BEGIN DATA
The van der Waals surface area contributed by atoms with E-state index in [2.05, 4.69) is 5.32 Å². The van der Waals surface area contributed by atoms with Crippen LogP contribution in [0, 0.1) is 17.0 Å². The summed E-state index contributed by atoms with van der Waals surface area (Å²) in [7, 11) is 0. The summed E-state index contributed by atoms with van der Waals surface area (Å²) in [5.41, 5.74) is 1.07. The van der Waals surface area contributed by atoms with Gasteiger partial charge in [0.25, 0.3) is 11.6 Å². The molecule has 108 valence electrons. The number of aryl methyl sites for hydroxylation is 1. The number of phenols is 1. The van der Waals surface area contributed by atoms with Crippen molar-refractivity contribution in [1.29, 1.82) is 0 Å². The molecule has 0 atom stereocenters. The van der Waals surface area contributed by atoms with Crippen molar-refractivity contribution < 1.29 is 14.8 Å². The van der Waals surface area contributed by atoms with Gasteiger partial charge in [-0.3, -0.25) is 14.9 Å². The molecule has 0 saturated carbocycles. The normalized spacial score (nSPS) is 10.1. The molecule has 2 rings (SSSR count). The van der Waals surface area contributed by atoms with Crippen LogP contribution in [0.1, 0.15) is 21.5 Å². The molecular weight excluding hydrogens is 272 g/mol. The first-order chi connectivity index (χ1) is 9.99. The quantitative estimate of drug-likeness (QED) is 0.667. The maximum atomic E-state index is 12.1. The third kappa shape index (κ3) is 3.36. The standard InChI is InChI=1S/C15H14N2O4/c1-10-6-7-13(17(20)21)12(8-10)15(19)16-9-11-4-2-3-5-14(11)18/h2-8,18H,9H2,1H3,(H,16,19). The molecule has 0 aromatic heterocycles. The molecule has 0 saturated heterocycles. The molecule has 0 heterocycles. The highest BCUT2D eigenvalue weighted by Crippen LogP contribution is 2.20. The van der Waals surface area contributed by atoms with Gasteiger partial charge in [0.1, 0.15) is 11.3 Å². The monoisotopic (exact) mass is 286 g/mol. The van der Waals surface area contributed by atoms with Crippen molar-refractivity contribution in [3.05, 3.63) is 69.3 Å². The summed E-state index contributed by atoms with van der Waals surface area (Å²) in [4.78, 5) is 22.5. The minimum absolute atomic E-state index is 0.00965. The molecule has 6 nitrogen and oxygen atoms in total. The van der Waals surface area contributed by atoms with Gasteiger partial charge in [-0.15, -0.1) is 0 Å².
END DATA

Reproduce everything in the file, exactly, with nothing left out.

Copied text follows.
The van der Waals surface area contributed by atoms with E-state index in [2.05, 4.69) is 5.32 Å². The van der Waals surface area contributed by atoms with Crippen LogP contribution in [0, 0.1) is 17.0 Å². The summed E-state index contributed by atoms with van der Waals surface area (Å²) in [7, 11) is 0. The summed E-state index contributed by atoms with van der Waals surface area (Å²) in [5.41, 5.74) is 1.07. The van der Waals surface area contributed by atoms with Gasteiger partial charge in [0.25, 0.3) is 11.6 Å². The molecule has 108 valence electrons. The number of aryl methyl sites for hydroxylation is 1. The number of phenols is 1. The van der Waals surface area contributed by atoms with Crippen molar-refractivity contribution in [1.29, 1.82) is 0 Å². The molecule has 0 atom stereocenters. The van der Waals surface area contributed by atoms with Crippen molar-refractivity contribution < 1.29 is 14.8 Å². The van der Waals surface area contributed by atoms with Gasteiger partial charge in [-0.3, -0.25) is 14.9 Å². The molecule has 0 saturated carbocycles. The normalized spacial score (nSPS) is 10.1. The molecule has 2 rings (SSSR count). The van der Waals surface area contributed by atoms with Crippen LogP contribution in [0.1, 0.15) is 21.5 Å². The molecular weight excluding hydrogens is 272 g/mol. The first-order chi connectivity index (χ1) is 9.99. The quantitative estimate of drug-likeness (QED) is 0.667. The maximum atomic E-state index is 12.1. The third kappa shape index (κ3) is 3.36. The standard InChI is InChI=1S/C15H14N2O4/c1-10-6-7-13(17(20)21)12(8-10)15(19)16-9-11-4-2-3-5-14(11)18/h2-8,18H,9H2,1H3,(H,16,19). The molecule has 0 aromatic heterocycles. The molecule has 0 saturated heterocycles. The molecule has 0 heterocycles. The highest BCUT2D eigenvalue weighted by Crippen LogP contribution is 2.20. The van der Waals surface area contributed by atoms with Gasteiger partial charge in [0.1, 0.15) is 11.3 Å². The monoisotopic (exact) mass is 286 g/mol. The van der Waals surface area contributed by atoms with Crippen molar-refractivity contribution in [3.05, 3.63) is 69.3 Å². The summed E-state index contributed by atoms with van der Waals surface area (Å²) in [4.78, 5) is 22.5. The minimum absolute atomic E-state index is 0.00965. The molecule has 6 nitrogen and oxygen atoms in total. The van der Waals surface area contributed by atoms with Gasteiger partial charge in [-0.15, -0.1) is 0 Å².